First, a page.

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These Are “The Best 4 Deadlift Variations” You Need To Try To Build Insane Back

The deadlift movement is an extremely popular exercise and a true test of total body strength. It is popular across numerous weight lifting circles including bodybuilders, powerlifters, and Crossfit athletes.

The deadlift focuses on lifting a dead weight off the ground to hip level without using momentum to assist the weight on its path up. It is known as one of the “big three” exercises for powerlifters which includes squats, bench press, and the deadlift. Bodybuilders use the deadlift to promote muscle growth in their entire posterior chain (muscles on the back of the body).

The deadlift primarily works the muscles of the hamstrings. However, it is a complete compound exercise and also requires muscle activation from the back, glutes, hamstrings, arms, and core.

The deadlift movement shouldn’t be performed by just anyone as it involves a lot of technique and skill to execute. However, the hip-hinge movement pattern trained while performing a deadlift is and should be included in every workout program.

For those who cannot deadlift using the conventional pulling method, they can perform the exercise using one of the many deadlift variations out there.

In terms of what it can provide and how it can work your body, there are few exercise moves that come close to the deadlift. Deadlifts can reinforce your posterior chain (glutes and hamstrings), boost core stability, activate your glutes, and improve your power growth if you include them in your regular workouts.

So, when do we start? There are many different types of deadlifts, including trap bar deadlifts, sumo deadlifts, and Romanian deadlifts, to name a few. We’ve got solid recommendations for newcomers, as well as a simple deadlift workout to get you started.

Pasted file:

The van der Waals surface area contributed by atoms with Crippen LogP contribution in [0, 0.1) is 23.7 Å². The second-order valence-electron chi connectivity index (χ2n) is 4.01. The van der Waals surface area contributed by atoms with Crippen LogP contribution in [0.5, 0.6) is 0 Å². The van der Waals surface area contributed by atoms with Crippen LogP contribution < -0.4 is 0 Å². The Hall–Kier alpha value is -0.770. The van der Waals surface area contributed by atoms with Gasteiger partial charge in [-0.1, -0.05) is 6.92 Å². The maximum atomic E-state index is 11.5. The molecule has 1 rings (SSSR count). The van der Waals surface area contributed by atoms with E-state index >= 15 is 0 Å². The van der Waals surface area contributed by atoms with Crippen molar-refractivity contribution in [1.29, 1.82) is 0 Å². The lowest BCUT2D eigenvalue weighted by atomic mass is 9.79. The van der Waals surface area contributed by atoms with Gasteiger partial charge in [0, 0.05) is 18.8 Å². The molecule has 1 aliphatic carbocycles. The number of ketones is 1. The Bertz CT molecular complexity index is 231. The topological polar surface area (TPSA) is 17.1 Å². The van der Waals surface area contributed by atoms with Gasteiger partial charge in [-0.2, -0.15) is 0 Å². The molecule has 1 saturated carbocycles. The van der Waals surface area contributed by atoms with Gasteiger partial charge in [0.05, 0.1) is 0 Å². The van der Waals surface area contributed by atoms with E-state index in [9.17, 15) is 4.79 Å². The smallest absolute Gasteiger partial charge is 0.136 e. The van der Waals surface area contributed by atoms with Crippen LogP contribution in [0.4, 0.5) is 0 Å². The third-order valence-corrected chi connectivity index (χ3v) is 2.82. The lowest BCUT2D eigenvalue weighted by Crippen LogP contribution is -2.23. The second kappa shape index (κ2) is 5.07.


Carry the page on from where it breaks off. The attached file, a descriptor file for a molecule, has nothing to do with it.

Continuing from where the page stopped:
With deadlifts, keep the rep range low and only increase weight if you can retain form. Aim for 3-5 reps per set and 4-5 sets, with sufficient rest in between each set. All of the moves are designed to strengthen your back, buttocks, and glutes.

1. Trap Bar Deadlift

How to:
Step up into the center of the bar and hold a handle on each side.
With a neutral spine and tucked chin, sit back and bend your knees, keeping them in line with your ankles. To lift, drive your hips forwards, pushing down through your heels.
Pause at the top, then slowly return to the start position.

2. Traditional Deadlift

How to:

Stand with your feet hip-width apart, shins touching the bar. Bend down, keeping your spine neutral, until your hands meet the bar. Squeeze your lat muscles and feel the weight in your heels. Keep the tension and, in one movement, pull the bar up and extend your legs. Hold for a second before lowering.

3. Sumo Deadlift

How to:
With feet wider than hip-width apart, turn your toes outwards.
Get your shins touching the bar before you bend down, engage your lats and pull up to standing in one swift movement. Lower back down, keeping your spine neutral.

4. Romanian Deadlift

How to:
Hold the bar with it touching your thighs.
Feet hip-width apart and toes pointing forwards, keep your knees soft but don’t bend them. Hinge forward, keeping your chin tucked in and core engaged.
Tense your hamstrings and drive back up to the starting position, maintaining that neutral spine.


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